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Published June 16, 2015, 09:53 AM

Duvenaud: Canary market on the upswing

The canary market is finally showing a bit of strength. Prices had been falling since 2011 and had been as low as 24 cents per pound freight on board. There’s more at 25 cents, but it would probably take 26 or 27 cents to source any volume.

By: John Duvenaud,

WINNIPEG, Manitoba — The canary market is finally showing a bit of strength. Prices had been falling since 2011 and had been as low as 24 cents per pound freight on board. There’s more at 25 cents, but it would probably take 26 or 27 cents to source any volume.

Supply does not appear to be an issue, but demand is. Importers around the world have been struggling under currency fluctuations against the American dollar. Until recently, they would be behind the 8-ball as soon as they signed a trade deal. Their competitor buying the next day would get a better deal. Accordingly, importers slowed purchases and ran down their inventories. This was especially applicable to Mexican importers.

According to government statistics, Canada is out of canary, and has been for three years. The amount of canary in long-term storage in Canada is the big unknown. A couple of years ago, knowledgeable traders thought there might be 75,000 metric tons in wooden bins in the back pasture.

That has to be getting used up. In 2013, Canada grew 131,000 metric tons and exported 164,000 metric tons. In 2014, it grew 125,000 metric tons and exported 170,000 metric tons.

That’s a shortfall of 78,000 metric tons without considering seed and domestic use, and would just about take care of those stocks. Traders don’t seem to be having trouble sourcing canary, but that might be because most are shipping less than normal.

Oats futures rally

Chicago Board of Trade oats futures are strong. Cash July rose more than 40 cents per bushel since early May, rising from $2.24 per bushel to $2.69. Futures are considerably more volatile than physical trade, and their general movement has been lower from March 2014 to May 2015.

Futures finally dropped to the point that physical oats could no longer be delivered against futures at a profit. The bulk, by far, of all North American oats are grown in western Canada. Manitoba oats average $2.80 and Saskatchewan oats average $2.65, so, even with an 80-cent dollar, the transportation costs preclude delivery against short CBOT futures.

Whoever trades oats futures has figured this out, and that will be the reason behind this rally.

CBT oats futures are only a general indicator for the value of oats in Western Canada, but for these to be finally moving up will certainly not hurt local prices.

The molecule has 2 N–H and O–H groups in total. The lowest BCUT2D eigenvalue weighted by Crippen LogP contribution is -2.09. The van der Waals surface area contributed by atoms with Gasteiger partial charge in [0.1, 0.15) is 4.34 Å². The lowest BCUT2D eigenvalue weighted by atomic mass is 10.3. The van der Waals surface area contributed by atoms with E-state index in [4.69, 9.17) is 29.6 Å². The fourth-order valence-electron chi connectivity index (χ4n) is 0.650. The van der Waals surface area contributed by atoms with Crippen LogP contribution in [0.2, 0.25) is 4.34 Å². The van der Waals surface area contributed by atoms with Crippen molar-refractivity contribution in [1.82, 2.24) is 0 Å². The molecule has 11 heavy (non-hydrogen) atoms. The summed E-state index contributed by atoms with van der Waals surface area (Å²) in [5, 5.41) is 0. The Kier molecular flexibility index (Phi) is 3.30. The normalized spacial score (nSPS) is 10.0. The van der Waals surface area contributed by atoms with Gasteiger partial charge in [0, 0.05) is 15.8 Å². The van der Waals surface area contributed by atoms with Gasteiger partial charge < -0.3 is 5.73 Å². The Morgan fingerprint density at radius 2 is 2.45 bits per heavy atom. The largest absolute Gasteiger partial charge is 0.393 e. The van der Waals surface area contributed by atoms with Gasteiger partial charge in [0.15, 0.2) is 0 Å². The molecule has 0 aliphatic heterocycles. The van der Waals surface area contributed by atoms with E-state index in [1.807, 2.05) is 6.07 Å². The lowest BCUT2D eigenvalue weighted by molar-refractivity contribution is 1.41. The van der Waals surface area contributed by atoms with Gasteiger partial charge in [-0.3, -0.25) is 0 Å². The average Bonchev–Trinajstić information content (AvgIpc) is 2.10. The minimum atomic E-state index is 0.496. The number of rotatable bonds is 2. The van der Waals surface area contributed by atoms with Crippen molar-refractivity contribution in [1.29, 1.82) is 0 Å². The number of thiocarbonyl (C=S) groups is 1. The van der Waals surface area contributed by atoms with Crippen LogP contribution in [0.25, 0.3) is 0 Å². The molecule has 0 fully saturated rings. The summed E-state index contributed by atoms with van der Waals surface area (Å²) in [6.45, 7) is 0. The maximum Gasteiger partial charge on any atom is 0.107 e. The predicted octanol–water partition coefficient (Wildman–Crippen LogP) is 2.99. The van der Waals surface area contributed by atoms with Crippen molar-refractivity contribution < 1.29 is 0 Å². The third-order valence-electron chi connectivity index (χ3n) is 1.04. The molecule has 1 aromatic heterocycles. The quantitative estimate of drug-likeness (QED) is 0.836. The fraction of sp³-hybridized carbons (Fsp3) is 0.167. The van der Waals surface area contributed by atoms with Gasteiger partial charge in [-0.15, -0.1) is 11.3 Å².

Canola trends higher

Canola prices continue to ratchet higher with ongoing crop concerns.

Recent frosts, along with below- normal precipitation in much of Western Canada, has caused the canola market to incorporate a risk premium.

Producer selling has been increasing with cash prices reaching close to $10.50 per bushel in many areas, and touching $11 near crush plants.

Domestic crush margins have been deteriorating, and fresh export business has subsided. Commercial demand at the higher levels has subsided for the time being. Without any major precipitation in the forecast, the market has potential to trend higher.

Looking forward, basis levels remain relatively wide for new-crop positions. If these dryer conditions prevail into the flowering season, domestic crushers and exporters will be more aggressive on the basis to attract farmer selling. Be patient with new-crop sales.

Milling wheat

The milling wheat market has been strengthening for four main reasons.

Ongoing rains have plagued a larger portion of the U.S. hard red winter and soft red winter wheat crops. Analysts have lowered production estimates on yield and quality concerns. Second, Alberta and western Saskatchewan have received less than 40 percent of normal precipitation in the past 45 days. Third, there are pockets in Europe and Russia that have also experienced dryer conditions in the past month, resulting in lower crop production estimates. Finally, Australia is in the final stages of seeding winter wheat, but also has struggled with limited moisture.

Despite all these issues, it is difficult to sell wheat in the export market, given the large carryover stocks from the U.S. and other major exporters. Northern Hemisphere winter wheat harvests will move into full swing in the next month, saturating available demand in the short term.

Feed grain prices jump

Lethbridge, Alberta-area feedlots were buying feed barley at $218 per metric ton delivered, up $10 per metric from the previous week. Feed wheat also jumped up to $217 per metric ton delivered in southern Alberta, up $15 per metric ton from the previous week.

Duvenaud publishes the Wild Oats Grain Market Advisory. For a free copy, call 800-567-5671 in Western Canada and North Dakota. All others call 204-942-1459.

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